This exhibition highlights how solid economic bonds can be extinguished, almost overnight in a hail of political wrangling and arguing. It is prescient, although perhaps without meaning to be. Indeed, just as it is impossible to tell the story of Britain after 1945 without reference to Europe, so to is it impossible to tell the story of 18th-century Britain without reference to the Atlantic. Both ideas blemish the island's sense of self; that isolated image of a lion able to thrash out its own destiny, regardless of the rest of the world. The historical (and one suspects, current) reality is far messier, mixing hard-headed economics and political philosophy. This exhibition does an excellent job of juxtaposing the two themes, highlighting the trade in stock and slaves as well as art and ideas between America in Britain during the eighteenth century. It is a brief but well curated (and free) tour through liberty, slavery and revolution.
Despite the apparent disconnect between the often ridiculous heights of philosophical rhetoric and classical allusion and the grim economic undercurrent of slavery, we are nevertheless absorbed into the world in which the two fit together. On canvas at least. The themes often have to be worked at by the viewer: apparently classical scenes can, in fact, be veiled political messages; simple portraits of well dressed gentlemen mask fortunes founded on human misery. The exhibition also has an interesting depth when we consider the artists. Men like Joshua Reynolds and Benjamin West, who had lofty notions when it came to the task of painting and aspired to poet or philosopher status, were nevertheless able to cash in on money earned from the grubby business of slave plantations. Both men seem to have been able to wear the mask of classical liberty one moment and cynical socialite the next.
It is often not very pleasant to dwell on a past in which the slave trade played a central role in the prosperity of cities like Bristol, London, Glasgow and Liverpool. We are much more comfortable admiring the wardrobes or scenery of the period, without stopping to delve into the souls of the sitters and artists. The painter Joseph Wright, for example, was commissioned to paint one of Liverpool's most prominent traders, Thomas Staniforth of Darnall in 1769. The year the portrait was painted Staniforth had invested in four ships which had sailed to Africa, transporting as many as 1,000 men, women and children to the slave plantations in the West Indies. But the painting is not a tortured or uneasy one; it is of a businessman short on time with a quick intellect, keen to get on with business as usual. There is no guilt or morality here; it is the (familiar) amoral story of a very rich person making money.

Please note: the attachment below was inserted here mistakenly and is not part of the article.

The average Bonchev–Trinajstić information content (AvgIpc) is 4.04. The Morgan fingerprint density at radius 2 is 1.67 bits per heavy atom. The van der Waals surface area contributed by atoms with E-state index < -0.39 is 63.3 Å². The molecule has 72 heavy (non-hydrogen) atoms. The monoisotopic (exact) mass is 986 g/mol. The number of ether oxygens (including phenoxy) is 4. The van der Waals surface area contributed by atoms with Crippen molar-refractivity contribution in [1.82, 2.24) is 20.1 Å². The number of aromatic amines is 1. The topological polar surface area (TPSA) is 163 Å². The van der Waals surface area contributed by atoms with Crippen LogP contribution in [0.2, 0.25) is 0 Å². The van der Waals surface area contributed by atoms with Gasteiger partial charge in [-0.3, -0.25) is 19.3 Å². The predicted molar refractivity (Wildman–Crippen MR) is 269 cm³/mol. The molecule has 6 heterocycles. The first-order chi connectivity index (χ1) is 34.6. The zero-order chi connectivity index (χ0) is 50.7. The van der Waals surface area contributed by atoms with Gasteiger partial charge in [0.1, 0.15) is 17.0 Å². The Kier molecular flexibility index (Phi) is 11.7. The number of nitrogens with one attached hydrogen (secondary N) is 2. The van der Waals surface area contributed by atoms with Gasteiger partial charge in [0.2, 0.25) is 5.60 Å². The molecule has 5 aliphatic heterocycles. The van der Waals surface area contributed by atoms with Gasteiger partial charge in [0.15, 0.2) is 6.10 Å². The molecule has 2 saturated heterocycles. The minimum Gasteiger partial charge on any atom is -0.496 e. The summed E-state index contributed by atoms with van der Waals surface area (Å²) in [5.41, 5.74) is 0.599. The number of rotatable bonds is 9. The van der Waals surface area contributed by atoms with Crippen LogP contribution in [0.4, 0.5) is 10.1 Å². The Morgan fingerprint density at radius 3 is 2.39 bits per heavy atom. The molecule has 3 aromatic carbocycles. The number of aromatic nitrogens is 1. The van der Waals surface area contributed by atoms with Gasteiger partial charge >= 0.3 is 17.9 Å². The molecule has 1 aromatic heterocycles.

This was a period of tremendous flux, both economic and intellectual. Often the intellectual and moral resolutions to economic certainties had not been properly worked out, failing to keep up with an ever accelerating world of trade and finance. Consider one of the most important writers on morality of the age, David Hume, who started his working-life as a trader in Bristol. The young Scot looked forward to 'tossing about the world from pole to pole' on a merchant ship, yet seemed unmoved about participating in a vast network of trading hubs propped up by slave labour. Even more jarring are the semi-deified figures of Thomas Jefferson and George Washington, who seem to embody liberty, then as now, and yet rose to prominence on the back of slave labour. Men like Jefferson were able to sustain a high philosophical tone which helped establish the nascent Republic in America, while continuing to reap rewards from Atlantic slavery.
Initially, these political views were subtle and nuanced, as in West's grand painting Cleombrotus ordered into banishment by Leonidas II, King of Sparta from 1768. What was once veiled classical reference at imperial discord soon became explicit, however, in images like James Barry's Phoenix and the Resurrection of Freedom from 1776. In this allegory Father Time sprinkles flowers on the ruins of once proud bastions of political liberty: Athens, Rome and Florence. Liberty crumbles in Britain while across the water the dawn of a new freedom takes root on American soil.
By the conclusion of the War of Independence in 1783, Britain renounced its claim to the Colonies. In the same year a portrait of William Woollett was presented to the public. The prominent engraver is seen copying West's famous Death of General Wolfe on the Plains of Abraham. Wolfe had been a great martyr of the empire; a sacrifice Britain had swallowed in return for the riches of empire. It was a glorious death, celebrated in an image of imperial harmony and brotherhood. Yet what was once glorious image must have tasted especially bitter the year as the Colonies broke away.
Indeed, as David Hume - who never did make it as a Bristol trader - prophetically noted of the age: 'the face of the earth is continually changing, by the encrease of small kingdoms into great empires, by the dissolution of great empires into smaller kingdoms, by the planting of colonies, by the migration of tribes'. An interesting insight into the relationship between money and high ideals during the period, this exhibition highlights the continual flux of the Atlantic World, in an age we more readily associated with stability and certainty.
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